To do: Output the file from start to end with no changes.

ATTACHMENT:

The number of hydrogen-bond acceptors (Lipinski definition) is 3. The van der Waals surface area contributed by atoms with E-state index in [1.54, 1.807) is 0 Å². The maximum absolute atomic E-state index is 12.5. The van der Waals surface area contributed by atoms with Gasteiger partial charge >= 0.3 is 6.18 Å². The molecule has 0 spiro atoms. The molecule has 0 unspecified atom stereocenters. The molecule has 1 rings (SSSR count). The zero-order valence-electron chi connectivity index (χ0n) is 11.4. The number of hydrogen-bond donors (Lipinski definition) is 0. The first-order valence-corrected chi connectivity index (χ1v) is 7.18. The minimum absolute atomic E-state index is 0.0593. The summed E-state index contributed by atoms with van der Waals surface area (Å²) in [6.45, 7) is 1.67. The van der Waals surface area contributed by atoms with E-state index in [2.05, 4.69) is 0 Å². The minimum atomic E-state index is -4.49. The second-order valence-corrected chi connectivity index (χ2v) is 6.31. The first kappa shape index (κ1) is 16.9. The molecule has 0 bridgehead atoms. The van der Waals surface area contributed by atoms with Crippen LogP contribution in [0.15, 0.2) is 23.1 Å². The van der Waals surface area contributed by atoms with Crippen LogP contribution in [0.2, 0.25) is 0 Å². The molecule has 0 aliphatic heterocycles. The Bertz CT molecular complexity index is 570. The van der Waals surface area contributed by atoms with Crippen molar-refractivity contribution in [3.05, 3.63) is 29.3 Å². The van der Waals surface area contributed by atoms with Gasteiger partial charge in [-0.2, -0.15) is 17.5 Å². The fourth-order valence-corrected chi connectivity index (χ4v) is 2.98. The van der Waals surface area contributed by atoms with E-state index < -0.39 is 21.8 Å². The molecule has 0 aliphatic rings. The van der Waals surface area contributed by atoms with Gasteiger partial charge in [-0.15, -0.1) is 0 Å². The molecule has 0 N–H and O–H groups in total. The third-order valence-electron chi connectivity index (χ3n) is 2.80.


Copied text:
The number of hydrogen-bond acceptors (Lipinski definition) is 3. The van der Waals surface area contributed by atoms with E-state index in [1.54, 1.807) is 0 Å². The maximum absolute atomic E-state index is 12.5. The van der Waals surface area contributed by atoms with Gasteiger partial charge >= 0.3 is 6.18 Å². The molecule has 0 spiro atoms. The molecule has 0 unspecified atom stereocenters. The molecule has 1 rings (SSSR count). The zero-order valence-electron chi connectivity index (χ0n) is 11.4. The number of hydrogen-bond donors (Lipinski definition) is 0. The first-order valence-corrected chi connectivity index (χ1v) is 7.18. The minimum absolute atomic E-state index is 0.0593. The summed E-state index contributed by atoms with van der Waals surface area (Å²) in [6.45, 7) is 1.67. The van der Waals surface area contributed by atoms with E-state index in [2.05, 4.69) is 0 Å². The minimum atomic E-state index is -4.49. The second-order valence-corrected chi connectivity index (χ2v) is 6.31. The first kappa shape index (κ1) is 16.9. The molecule has 0 bridgehead atoms. The van der Waals surface area contributed by atoms with Crippen LogP contribution in [0.15, 0.2) is 23.1 Å². The van der Waals surface area contributed by atoms with Crippen LogP contribution in [0.2, 0.25) is 0 Å². The molecule has 0 aliphatic heterocycles. The Bertz CT molecular complexity index is 570. The van der Waals surface area contributed by atoms with Crippen molar-refractivity contribution in [3.05, 3.63) is 29.3 Å². The van der Waals surface area contributed by atoms with Gasteiger partial charge in [-0.2, -0.15) is 17.5 Å². The fourth-order valence-corrected chi connectivity index (χ4v) is 2.98. The van der Waals surface area contributed by atoms with E-state index < -0.39 is 21.8 Å². The molecule has 0 aliphatic rings. The van der Waals surface area contributed by atoms with Gasteiger partial charge in [-0.15, -0.1) is 0 Å². The molecule has 0 N–H and O–H groups in total. The third-order valence-electron chi connectivity index (χ3n) is 2.80.